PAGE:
Conflict and Confrontation in South East Asia, 1961–1965: Britain, the United States, Indonesia and the Creation of Malaysia
In the early 1960s, Britain and the United States were still trying to come to terms with the powerful forces of indigenous nationalism unleashed by the Second World War. The Indonesia-Malaysia confrontation - a crisis which was, as Macmillan remarked to Kennedy, 'as dangerous a situation in Southeast Asia as we have seen since the war' - was a complex test of Anglo-American relations. As American commitment to Vietnam accelerated under the Kennedy and Johnson administrations, Britain was involving herself in an 'end-of-empire' exercise in state-building which had important military and political implications for both nations. In this book Matthew Jones provides a detailed insight into the origins, outbreak and development of this important episode in international history; using a large range of previously unavailable archival sources, he illuminates the formation of the Malaysian federation, Indonesia's violent opposition to the state and the Western Powers' attempts to deal with the resulting conflict.
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The Greater Malaysia scheme I the move towards merger
The Greater Malaysia scheme II the Cobbold Commission and the Borneo territories
Britain Indonesia and Malaya from West Irian to the Brunei revolt
The emergence of confrontation JanuaryMay 1963
The path to the Manila summit MayJuly 1963
From the Manila summit to the creation of Malaysia AugustSeptember 1963
Avoiding escalation SeptemberDecember 1963
The diplomacy of confrontation AngloAmerican relations and the Vietnam War JanuaryJune 1964
Escalation upheaval and reappraisal July 1964October 1965
The Western presence in South East Asia by the 1960s
action Administration agreed agreement Ambassador American April Asian August Australian base Borneo territories Britain British officials Brunei Brunei revolt Bundy Cabinet Chinese Cobbold colonial commitment Communist confrontation December defence Department diplomatic dispute Dutch early economic efforts Embassy February federation felt forces Foreign Office Foreign Secretary Forrestal FRUS Greater Malaysia Harriman Hilsman ibid Indonesian internal issue Jakarta January JFKL Johnson Jones July June Kalimantan Kennedy Kennedy's Komer Konfrontasi Kuala Lumpur Laos Lee Kuan Yew London Lumpur to CRO Macmillan Malay Malayan Prime Minister Malaysia scheme Manila Maphilindo meeting memorandum merger military minute negotiations North Borneo November October Ormsby Gore Philippines plebiscite political position PREM President Razak region relations Rusk Sandys Sarawak SEATO Selkirk September 1963 Singapore South East Asia South Vietnam Subandrio Sukarno summit talks threat tion Tunku Abdul Rahman United Washington to FO West Irian Western Zulueta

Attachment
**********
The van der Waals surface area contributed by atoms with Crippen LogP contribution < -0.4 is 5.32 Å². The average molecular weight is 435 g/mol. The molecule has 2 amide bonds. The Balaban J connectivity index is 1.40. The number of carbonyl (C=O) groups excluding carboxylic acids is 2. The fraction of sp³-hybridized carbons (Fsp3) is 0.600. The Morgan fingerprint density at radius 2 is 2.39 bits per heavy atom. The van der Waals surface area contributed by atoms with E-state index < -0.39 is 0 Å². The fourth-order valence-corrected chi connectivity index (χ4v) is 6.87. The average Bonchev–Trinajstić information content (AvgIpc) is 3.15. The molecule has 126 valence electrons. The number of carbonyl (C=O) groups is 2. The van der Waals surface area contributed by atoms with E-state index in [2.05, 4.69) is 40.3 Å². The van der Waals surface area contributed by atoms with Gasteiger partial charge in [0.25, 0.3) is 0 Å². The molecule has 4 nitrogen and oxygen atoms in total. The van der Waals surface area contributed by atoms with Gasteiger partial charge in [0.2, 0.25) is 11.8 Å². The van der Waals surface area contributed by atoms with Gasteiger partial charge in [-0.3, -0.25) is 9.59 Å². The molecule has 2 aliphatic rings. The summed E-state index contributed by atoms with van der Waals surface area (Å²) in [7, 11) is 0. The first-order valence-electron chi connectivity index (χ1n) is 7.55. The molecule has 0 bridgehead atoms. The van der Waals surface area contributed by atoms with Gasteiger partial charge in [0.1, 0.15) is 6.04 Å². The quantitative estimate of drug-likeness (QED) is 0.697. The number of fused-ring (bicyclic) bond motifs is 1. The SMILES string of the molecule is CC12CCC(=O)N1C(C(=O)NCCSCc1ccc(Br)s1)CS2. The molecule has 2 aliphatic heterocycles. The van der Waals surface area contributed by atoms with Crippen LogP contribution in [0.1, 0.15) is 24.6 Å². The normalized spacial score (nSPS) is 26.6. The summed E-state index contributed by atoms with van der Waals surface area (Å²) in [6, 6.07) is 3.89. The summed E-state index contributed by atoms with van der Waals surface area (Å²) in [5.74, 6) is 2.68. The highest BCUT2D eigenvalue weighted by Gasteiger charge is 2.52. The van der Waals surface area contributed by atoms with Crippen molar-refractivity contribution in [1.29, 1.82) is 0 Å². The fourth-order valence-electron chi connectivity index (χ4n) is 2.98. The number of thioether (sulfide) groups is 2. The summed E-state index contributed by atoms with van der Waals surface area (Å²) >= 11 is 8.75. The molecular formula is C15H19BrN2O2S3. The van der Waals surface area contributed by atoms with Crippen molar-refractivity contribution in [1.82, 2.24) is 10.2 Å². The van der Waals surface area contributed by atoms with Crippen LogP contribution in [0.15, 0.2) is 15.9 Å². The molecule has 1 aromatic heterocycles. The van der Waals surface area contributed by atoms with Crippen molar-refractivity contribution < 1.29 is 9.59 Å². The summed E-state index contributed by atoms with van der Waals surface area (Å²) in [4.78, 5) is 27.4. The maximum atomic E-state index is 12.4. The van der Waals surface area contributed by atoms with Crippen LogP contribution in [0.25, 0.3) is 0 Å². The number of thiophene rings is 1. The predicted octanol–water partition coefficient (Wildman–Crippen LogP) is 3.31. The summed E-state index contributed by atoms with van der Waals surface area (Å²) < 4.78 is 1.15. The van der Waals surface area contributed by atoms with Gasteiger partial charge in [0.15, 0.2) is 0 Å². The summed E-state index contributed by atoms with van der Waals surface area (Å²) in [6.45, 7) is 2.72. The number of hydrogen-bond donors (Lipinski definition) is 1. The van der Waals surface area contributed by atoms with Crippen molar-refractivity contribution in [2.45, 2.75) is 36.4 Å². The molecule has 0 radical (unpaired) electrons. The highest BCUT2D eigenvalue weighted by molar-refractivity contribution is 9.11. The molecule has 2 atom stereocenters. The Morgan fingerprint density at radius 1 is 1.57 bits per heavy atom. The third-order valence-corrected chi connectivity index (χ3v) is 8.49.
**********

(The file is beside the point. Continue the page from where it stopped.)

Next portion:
Page 36 - To those new states whom we welcome to the ranks of the free, we pledge our word that one form of colonial control shall not have passed away merely to be replaced by a far more iron tyranny.
Page 36 - The desire to be independent and free carries with it the desire not to become engaged as a satellite of the Soviet Union or too closely allied to the United States. We have to live with that, and if neutrality is the result of a concentration on internal problems, raising the standard of living of the people, and so on, particularly in the underdeveloped countries, I would accept that. It's part of our own history for over a hundred years.